Quantcast

PowerShell nonsense

Westy

the teste
Nov 22, 2002
54,384
20,175
Sleazattle
1637279820470.png


Wouldn't an EXIF viewer/editor like this be an easier way? No idea what you are trying to accomplish

 
View attachment 167626

Wouldn't an EXIF viewer/editor like this be an easier way? No idea what you are trying to accomplish

I'm not only interested in image files. I would like to know generically how to use data that PowerPoint returns in tabular format.
 
$coordinateTable
[int]$degrees
[int]$minutes
[int]$seconds

# Get basic file properties
# -------------------------
[string]$directory = "E:\John's documents\~ Household\Land\Tobacco Road\~ Photos, house and yard\2021\"
[string]$fileName = "2021-11-16 111715 .jpg"
[string]$target = $directory + $fileName

Get-ItemProperty -path $target | Format-List -Property * -Force

# Get known image detail properties
# =================================
# Create an ImageFile object and load an image file
# -------------------------------------------------
$image = New-Object -ComObject Wia.ImageFile
$image.LoadFile($target)

# Read specified metadata
# -----------------------
"Latitude reference is '" + $image.Properties.Item('GpsLatitudeRef').Value + "'.`n"
$coordinateTable = $image.Properties.Item('GpsLatitude').Value
$coordinateTable
"Latitude degrees = " + $coordinateTable[1].Value
 

canadmos

Cake Tease
May 29, 2011
20,385
19,400
Canaderp
I'm no programmer, but it looks like you're reading the data. Now you need to select what you want to use.
 

canadmos

Cake Tease
May 29, 2011
20,385
19,400
Canaderp
Oh and there are tons of scripts and whatnot on one of Microsoft's pages (Github now...maybe?), which can be useful.
 

canadmos

Cake Tease
May 29, 2011
20,385
19,400
Canaderp
Windows and its permissions is frustrating sometimes...

I created a little powershell script today to grab the members of a group in AD, write it to a text file, print that text file to a pdf and then email said pdf.

You'd think writing the script would be the hard part. Nope, its allowing whatever account the script is running as to create the printer and port. Even when running the script with Task Scheduler, set to run with highest priveleges, shit still doesn't work.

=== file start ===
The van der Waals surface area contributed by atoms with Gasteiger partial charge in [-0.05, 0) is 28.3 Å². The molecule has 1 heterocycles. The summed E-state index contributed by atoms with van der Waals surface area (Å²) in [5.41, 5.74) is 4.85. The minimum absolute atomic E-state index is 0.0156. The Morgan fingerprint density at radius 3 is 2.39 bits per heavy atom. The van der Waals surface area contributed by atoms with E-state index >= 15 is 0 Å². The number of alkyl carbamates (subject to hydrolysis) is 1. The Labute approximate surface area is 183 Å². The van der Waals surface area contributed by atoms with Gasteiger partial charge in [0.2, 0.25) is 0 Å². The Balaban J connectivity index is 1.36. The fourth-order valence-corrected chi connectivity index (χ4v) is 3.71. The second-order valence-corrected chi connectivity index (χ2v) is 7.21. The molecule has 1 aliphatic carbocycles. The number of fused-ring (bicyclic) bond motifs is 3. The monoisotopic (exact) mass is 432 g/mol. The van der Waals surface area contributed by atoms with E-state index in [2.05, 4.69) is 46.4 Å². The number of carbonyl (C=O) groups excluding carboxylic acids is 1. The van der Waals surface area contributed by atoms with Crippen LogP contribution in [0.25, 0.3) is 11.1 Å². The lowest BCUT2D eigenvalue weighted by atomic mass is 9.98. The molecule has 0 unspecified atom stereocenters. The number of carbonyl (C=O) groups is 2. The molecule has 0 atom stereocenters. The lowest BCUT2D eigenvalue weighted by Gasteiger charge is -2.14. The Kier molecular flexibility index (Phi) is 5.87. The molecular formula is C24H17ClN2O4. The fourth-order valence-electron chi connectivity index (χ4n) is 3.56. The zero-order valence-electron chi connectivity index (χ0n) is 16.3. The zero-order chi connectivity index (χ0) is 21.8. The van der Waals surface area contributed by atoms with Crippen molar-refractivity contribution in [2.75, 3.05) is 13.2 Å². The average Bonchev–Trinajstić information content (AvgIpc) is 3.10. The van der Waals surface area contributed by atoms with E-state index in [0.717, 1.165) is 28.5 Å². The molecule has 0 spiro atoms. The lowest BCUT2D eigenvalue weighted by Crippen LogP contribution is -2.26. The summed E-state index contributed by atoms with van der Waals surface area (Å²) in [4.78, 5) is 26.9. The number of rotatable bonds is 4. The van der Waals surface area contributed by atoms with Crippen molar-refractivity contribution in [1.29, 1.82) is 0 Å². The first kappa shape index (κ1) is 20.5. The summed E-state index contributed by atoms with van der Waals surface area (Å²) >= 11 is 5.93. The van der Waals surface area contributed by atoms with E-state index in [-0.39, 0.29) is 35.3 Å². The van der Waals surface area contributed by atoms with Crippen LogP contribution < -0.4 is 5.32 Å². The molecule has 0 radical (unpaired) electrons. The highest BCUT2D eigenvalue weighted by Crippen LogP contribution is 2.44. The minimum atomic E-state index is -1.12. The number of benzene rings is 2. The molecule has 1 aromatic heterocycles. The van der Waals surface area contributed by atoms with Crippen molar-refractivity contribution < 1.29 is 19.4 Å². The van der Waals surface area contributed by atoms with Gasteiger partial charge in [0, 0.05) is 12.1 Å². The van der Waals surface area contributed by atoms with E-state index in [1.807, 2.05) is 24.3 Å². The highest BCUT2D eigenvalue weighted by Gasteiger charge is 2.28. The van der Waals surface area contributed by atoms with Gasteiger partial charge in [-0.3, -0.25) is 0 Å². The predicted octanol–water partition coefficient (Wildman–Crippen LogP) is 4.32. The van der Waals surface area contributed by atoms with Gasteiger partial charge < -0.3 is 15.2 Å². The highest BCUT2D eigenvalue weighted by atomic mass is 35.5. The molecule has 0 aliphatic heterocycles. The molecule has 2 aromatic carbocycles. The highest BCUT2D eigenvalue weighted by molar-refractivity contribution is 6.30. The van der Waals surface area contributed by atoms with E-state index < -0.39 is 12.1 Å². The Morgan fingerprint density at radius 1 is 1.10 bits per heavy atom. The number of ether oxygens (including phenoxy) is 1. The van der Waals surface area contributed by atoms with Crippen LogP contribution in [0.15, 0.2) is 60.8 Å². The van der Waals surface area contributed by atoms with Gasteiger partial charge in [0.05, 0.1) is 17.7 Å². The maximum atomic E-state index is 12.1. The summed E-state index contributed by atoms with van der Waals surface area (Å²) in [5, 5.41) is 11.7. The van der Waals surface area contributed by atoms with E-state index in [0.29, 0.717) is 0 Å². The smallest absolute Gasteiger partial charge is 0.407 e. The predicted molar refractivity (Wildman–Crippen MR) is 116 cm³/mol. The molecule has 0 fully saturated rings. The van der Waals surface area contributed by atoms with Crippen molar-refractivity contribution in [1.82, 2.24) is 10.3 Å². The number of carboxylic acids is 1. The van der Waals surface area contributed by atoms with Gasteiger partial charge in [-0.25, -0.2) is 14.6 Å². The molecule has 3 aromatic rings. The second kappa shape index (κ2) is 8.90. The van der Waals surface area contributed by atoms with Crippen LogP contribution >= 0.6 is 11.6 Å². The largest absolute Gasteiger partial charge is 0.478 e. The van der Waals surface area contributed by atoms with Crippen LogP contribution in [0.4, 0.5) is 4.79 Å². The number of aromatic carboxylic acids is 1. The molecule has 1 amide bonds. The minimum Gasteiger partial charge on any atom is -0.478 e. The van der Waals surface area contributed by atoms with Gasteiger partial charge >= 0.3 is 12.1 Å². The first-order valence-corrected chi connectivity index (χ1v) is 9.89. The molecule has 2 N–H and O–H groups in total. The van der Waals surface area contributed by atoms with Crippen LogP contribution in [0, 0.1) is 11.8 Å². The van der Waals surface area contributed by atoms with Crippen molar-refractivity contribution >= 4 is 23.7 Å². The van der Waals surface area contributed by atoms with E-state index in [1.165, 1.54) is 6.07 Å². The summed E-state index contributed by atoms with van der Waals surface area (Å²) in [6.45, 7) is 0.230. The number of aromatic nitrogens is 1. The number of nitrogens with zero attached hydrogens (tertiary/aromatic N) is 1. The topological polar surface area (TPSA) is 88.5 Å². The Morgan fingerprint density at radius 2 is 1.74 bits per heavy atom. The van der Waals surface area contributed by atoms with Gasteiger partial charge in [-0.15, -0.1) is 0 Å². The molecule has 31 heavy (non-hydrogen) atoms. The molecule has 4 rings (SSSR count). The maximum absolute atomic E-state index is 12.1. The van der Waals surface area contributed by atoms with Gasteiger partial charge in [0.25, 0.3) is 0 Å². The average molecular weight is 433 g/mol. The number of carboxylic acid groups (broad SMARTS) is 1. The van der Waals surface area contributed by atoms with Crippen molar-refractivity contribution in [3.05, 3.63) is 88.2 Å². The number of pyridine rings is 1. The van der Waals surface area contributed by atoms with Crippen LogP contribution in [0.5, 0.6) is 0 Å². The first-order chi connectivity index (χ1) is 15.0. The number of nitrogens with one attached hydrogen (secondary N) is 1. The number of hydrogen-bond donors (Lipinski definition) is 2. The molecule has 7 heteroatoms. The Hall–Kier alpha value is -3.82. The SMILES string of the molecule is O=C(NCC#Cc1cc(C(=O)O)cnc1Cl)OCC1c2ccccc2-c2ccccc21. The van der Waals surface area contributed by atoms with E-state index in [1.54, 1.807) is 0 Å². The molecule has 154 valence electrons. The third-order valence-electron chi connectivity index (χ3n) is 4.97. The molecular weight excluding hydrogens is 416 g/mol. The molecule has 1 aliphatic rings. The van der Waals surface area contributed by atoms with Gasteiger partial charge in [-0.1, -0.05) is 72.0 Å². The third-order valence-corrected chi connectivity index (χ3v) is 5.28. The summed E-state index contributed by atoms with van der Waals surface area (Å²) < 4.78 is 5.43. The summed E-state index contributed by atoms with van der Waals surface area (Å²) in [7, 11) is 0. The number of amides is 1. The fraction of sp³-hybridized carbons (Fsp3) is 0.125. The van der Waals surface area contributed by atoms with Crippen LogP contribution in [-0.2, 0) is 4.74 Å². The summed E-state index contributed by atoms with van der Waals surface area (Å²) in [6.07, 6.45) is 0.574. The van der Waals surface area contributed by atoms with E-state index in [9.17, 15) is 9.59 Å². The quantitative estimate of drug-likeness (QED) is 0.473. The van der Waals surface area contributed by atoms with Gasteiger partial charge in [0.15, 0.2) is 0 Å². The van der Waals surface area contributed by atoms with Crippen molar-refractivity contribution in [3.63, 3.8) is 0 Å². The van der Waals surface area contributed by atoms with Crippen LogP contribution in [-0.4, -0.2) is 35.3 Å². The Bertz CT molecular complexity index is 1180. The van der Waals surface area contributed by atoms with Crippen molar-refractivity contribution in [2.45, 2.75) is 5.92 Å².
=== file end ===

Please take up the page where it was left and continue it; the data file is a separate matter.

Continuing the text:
What worked was adding that account to the local admin group on the server the script is on. Not ideal. :banghead: :banghead: :banghead: :banghead:
 

6thElement

Schrodinger's Immigrant
Jul 29, 2008
15,933
13,186
Windows and its permissions is frustrating sometimes...

I created a little powershell script today to grab the members of a group in AD, write it to a text file, print that text file to a pdf and then email said pdf.

You'd think writing the script would be the hard part. Nope, its allowing whatever account the script is running as to create the printer and port. Even when running the script with Task Scheduler, set to run with highest priveleges, shit still doesn't work.

What worked was adding that account to the local admin group on the server the script is on. Not ideal. :banghead: :banghead: :banghead: :banghead:
I had a similar fight a few weeks ago with wanting to email the output from a sqlcmd query. Annoying.
 

binary visions

The voice of reason
Jun 13, 2002
22,098
1,144
NC
@canadmos weird, you should be about to pipe things to Out-Printer -Name "Microsoft print to PDF" in a Windows environment, as long as the user has access to that printer, without elevation.

That said, things get funky when you're trying to do userworld processes (like printing) from non-interactive service accounts. In my experience, you don't typically need to actually make the user an admin but you do need to figure out what that user needs access to and delegate it.

But converting raw Powershell text to PDF is wasteful anyway. PDFs are for formatted documents. Just send the text file :monkeydance:
 
Last edited:

canadmos

Cake Tease
May 29, 2011
20,385
19,400
Canaderp
@canadmos weird, you should be about to pipe things to Out-Printer -Name "Microsoft print to PDF" in a Windows environment, as long as the user has access to that printer, without elevation.

That said, things get funky when you're trying to do userworld processes (like printing) from non-interactive service accounts. In my experience, you don't typically need to actually make the user an admin but you do need to figure out what that user needs access to and delegate it.

But converting raw Powershell text to PDF is wasteful anyway. PDFs are for formatted documents. Just send the text file :monkeydance:
True, it wasn't printing the file that was the problem, it was creating the port and printer itself - and allowing a non-interactive account to do so.

I forget the details, but each time the script runs, it creates the port and printer, "prints" to that port/file and then does the rest. Then removes them when done.